My child is gaming with strangers – what should I do?

03 Jun 2024 Becca Cawthorne

This is part of a series of blogs written by the Education Team at Childnet, one of the partners in the UK Safer Internet Centre.

The Education Team deliver education and information sessions directly with children and young people aged 3-18 years old, as well as parents, carers, teachers and professionals.

In this series we will answer some of the questions we get most frequently asked by  parents and carers about helping their children navigate the internet.

In this blog, Childnet Education Officer Georgia offers advice about gaming and chat within games.

What games allow chat?

Online chats are currently a big part of the gaming world. Through our work in schools, we know many young people chat to others while they are playing games. Online chats in games can take various forms, including:

  • Written chats – these could be direct messages to specific people, group chats with friends or a public chat.
  • Voice chat –talking aloud with other people, often using a headset to do so.
  • Video chat – talking with other people through a video, where a person and their surroundings can be seen.

Chat can often be a feature built into the game, however some gamers use separate apps to chat whilst gaming, including some apps which can be integrated directly into the gaming experience.

Is chatting in games dangerous?

Chatting in online games can be a positive experience for young people and is a quick and easy way for them to communicate with gamers from all over the world. Online game chats give young people the opportunity to work in teams and enjoy the game together, creating a positive social environment. Online chats can also be an important part of online gaming, as it is a way to communicate with teammates and successfully complete tasks and levels.

However, there are some risks to be aware of when young people are chatting in games. They may witness bad language or online hate, if this is not blocked or filtered by the game. In a voice chat, this behaviour can be harder to monitor, especially if it’s through a headset as there is no written record of what has been said.

Another risk could be somebody asking to move the chat onto another messaging app or social media platform. These chats, separate from the game, could be encrypted and harder to moderate. It can sometimes be the case that a child may ‘befriend’ somebody online and begin to trust them. This may lead them to share personal information, photos and videos, or agree to meet up with them.

What advice can I share with my child?

It is important to remember that all children are different, and as their parent or carer you are best placed to know what your children are ready for in the online world. However, conversation is key when you’re trying to understand the purpose of their online chats. Give your child the opportunity to discuss their experiences on online games, positive or negative.

For younger children

  • Choose a game with a closed chat, where children can only chat with people they know. You may be able to change the privacy settings in games to limit the people they can talk to.
  • Supervise your child’s use of online chats and set appropriate boundaries. The Childnet Family Agreement is a great way to discuss and record these expectations.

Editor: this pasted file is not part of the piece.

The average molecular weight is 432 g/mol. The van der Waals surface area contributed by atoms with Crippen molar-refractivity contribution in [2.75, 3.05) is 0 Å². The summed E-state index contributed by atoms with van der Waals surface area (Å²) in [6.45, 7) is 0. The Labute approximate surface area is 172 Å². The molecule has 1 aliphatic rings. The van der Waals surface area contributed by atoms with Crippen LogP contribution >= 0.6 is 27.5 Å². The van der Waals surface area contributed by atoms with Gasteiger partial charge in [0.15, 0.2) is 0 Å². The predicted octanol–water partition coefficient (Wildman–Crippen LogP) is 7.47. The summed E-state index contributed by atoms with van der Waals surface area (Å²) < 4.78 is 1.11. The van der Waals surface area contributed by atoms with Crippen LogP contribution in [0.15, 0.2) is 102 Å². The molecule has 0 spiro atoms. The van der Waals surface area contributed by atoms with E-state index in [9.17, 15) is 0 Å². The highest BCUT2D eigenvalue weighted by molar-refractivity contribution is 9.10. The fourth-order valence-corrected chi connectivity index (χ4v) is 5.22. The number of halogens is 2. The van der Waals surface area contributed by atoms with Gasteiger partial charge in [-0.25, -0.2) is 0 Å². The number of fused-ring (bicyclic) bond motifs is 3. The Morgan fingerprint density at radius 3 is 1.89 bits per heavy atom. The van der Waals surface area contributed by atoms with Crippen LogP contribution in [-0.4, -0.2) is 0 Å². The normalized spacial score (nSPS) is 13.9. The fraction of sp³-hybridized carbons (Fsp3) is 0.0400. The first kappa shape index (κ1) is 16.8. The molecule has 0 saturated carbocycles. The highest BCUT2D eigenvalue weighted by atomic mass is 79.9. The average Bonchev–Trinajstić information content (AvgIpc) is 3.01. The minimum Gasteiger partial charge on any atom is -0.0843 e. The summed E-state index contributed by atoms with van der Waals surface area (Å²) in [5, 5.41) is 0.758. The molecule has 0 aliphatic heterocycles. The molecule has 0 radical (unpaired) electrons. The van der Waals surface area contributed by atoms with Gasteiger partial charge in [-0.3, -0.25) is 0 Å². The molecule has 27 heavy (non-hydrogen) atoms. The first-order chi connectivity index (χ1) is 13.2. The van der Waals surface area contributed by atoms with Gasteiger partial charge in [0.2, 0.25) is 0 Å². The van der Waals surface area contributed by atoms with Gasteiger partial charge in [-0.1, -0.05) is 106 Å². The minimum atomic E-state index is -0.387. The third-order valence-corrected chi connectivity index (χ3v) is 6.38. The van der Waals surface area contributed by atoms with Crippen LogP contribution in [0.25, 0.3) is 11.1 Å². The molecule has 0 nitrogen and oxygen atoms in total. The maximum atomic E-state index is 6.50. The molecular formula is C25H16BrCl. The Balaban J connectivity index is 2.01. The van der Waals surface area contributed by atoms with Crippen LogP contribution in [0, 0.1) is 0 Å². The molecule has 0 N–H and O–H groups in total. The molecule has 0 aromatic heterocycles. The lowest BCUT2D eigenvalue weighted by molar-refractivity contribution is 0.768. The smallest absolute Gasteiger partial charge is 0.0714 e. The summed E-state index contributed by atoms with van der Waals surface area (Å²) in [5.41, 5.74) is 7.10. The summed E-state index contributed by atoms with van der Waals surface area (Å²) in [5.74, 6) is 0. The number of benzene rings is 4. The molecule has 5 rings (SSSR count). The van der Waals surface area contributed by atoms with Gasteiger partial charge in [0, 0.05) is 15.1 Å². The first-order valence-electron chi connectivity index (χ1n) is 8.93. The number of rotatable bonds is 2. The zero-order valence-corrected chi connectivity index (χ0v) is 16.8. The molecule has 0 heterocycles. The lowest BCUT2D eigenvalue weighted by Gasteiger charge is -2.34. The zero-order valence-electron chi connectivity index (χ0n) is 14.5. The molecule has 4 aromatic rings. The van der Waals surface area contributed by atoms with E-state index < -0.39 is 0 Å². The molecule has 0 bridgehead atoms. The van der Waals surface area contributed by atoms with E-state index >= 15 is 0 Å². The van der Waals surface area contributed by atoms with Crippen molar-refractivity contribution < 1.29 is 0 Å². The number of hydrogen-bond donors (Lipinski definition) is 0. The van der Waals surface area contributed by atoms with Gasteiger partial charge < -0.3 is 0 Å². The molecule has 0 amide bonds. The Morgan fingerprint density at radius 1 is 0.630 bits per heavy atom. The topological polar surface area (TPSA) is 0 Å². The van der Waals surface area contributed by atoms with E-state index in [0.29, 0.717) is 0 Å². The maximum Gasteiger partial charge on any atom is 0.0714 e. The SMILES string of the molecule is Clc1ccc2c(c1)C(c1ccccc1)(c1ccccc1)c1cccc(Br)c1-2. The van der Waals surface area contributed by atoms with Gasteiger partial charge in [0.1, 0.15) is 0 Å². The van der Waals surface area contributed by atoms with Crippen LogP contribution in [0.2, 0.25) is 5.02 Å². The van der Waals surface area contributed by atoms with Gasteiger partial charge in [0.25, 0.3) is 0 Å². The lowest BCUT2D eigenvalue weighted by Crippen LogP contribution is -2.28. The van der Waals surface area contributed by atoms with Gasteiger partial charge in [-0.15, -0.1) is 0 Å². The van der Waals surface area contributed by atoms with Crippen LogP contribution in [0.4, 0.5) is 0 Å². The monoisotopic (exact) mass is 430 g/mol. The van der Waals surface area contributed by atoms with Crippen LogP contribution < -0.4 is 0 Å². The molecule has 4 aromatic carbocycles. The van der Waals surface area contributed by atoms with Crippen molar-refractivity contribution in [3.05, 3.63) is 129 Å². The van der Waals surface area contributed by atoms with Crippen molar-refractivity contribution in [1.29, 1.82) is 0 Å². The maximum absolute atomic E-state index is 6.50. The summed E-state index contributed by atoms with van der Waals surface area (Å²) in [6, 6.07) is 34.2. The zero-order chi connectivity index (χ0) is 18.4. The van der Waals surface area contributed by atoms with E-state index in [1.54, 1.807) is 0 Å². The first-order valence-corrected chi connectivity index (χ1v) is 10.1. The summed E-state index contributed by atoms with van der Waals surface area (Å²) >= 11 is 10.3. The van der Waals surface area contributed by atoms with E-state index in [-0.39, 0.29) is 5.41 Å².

• Remind your child that online chats should stay on topic and relevant if they are talking to somebody they do not know offline, for example they should only be talking about the game.
  • Ensure your child is aware that if they are asked for personal information, photos, videos or livestreams or to meet up with somebody, they need to tell an adult immediately and report it.

For older children and teens

  • Ensure your child is aware of blocking and reporting tools. Blocking somebody prevents messages coming through from them, whereas reporting alerts the platform safety team of an incident.
  • Remind your child that they are in control when chatting online. If they ever feel uncomfortable or unsure, they can cut the communication and leave the chat. They might want to start a new gaming chat with their friends instead.
  • Set expectations for online chats to make sure chat stays respectful and personal information is not shared with people they do not know.
  • Make sure your child is aware of the warning signs that the online chat may be putting them at risk. For example, asking for personal information, asking for photos videos and livestreams, asking to move the chat elsewhere and arranging to meet up. If your child is asked for any of these things, they need to tell and adult and make a report to CEOP.

Where can I go for more help and advice?

CEOP Safety Centre – To report any concerns of an individual contacting a child and asking for personal information, to meet up or for photos, videos or livestreams.

Family Video Game Database – Detailed advice about different games and their features. This website also suggests alternative options for any games you do not want your child to play.

Common Sense Media – Breaks down the content of games (as well as books, films, apps, websites) into categories to gain a clear picture of what it is like. This is a subscription service, but it does allow 3 free reviews per month.

Internet Matters – Provides clear instructions on how to set up parental controls on games, apps, devices and even Wi-Fi routers. Childnet – Help and advice pages for children and for parents and carers. There are also resources such as books and games to help children lear

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